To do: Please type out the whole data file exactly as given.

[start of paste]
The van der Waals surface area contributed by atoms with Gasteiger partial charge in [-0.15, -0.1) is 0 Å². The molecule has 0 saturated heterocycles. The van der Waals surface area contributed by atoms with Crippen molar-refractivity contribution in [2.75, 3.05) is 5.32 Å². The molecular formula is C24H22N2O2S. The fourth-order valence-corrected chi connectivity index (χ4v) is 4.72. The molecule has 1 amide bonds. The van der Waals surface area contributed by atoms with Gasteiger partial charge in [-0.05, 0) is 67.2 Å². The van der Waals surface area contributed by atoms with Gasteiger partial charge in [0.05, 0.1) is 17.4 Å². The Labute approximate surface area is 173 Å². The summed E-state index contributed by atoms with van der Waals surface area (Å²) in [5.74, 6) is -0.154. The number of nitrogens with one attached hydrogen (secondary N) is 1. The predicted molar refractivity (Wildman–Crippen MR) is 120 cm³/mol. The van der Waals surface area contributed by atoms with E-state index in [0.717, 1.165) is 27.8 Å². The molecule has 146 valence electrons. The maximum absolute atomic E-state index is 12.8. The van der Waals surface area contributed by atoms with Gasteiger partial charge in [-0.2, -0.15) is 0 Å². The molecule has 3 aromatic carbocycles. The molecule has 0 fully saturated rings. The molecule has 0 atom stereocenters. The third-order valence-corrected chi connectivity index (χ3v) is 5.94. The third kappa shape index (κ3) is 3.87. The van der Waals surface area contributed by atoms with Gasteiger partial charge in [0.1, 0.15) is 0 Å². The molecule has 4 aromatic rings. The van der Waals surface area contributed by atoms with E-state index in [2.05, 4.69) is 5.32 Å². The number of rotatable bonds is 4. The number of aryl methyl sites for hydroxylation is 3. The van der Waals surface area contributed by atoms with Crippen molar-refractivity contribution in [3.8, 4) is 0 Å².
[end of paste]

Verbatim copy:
The van der Waals surface area contributed by atoms with Gasteiger partial charge in [-0.15, -0.1) is 0 Å². The molecule has 0 saturated heterocycles. The van der Waals surface area contributed by atoms with Crippen molar-refractivity contribution in [2.75, 3.05) is 5.32 Å². The molecular formula is C24H22N2O2S. The fourth-order valence-corrected chi connectivity index (χ4v) is 4.72. The molecule has 1 amide bonds. The van der Waals surface area contributed by atoms with Gasteiger partial charge in [-0.05, 0) is 67.2 Å². The van der Waals surface area contributed by atoms with Gasteiger partial charge in [0.05, 0.1) is 17.4 Å². The Labute approximate surface area is 173 Å². The summed E-state index contributed by atoms with van der Waals surface area (Å²) in [5.74, 6) is -0.154. The number of nitrogens with one attached hydrogen (secondary N) is 1. The predicted molar refractivity (Wildman–Crippen MR) is 120 cm³/mol. The van der Waals surface area contributed by atoms with E-state index in [0.717, 1.165) is 27.8 Å². The molecule has 146 valence electrons. The maximum absolute atomic E-state index is 12.8. The van der Waals surface area contributed by atoms with Gasteiger partial charge in [-0.2, -0.15) is 0 Å². The molecule has 3 aromatic carbocycles. The molecule has 0 fully saturated rings. The molecule has 0 atom stereocenters. The third-order valence-corrected chi connectivity index (χ3v) is 5.94. The third kappa shape index (κ3) is 3.87. The van der Waals surface area contributed by atoms with Gasteiger partial charge in [0.1, 0.15) is 0 Å². The molecule has 4 aromatic rings. The van der Waals surface area contributed by atoms with E-state index in [2.05, 4.69) is 5.32 Å². The number of rotatable bonds is 4. The number of aryl methyl sites for hydroxylation is 3. The van der Waals surface area contributed by atoms with Crippen molar-refractivity contribution in [3.8, 4) is 0 Å².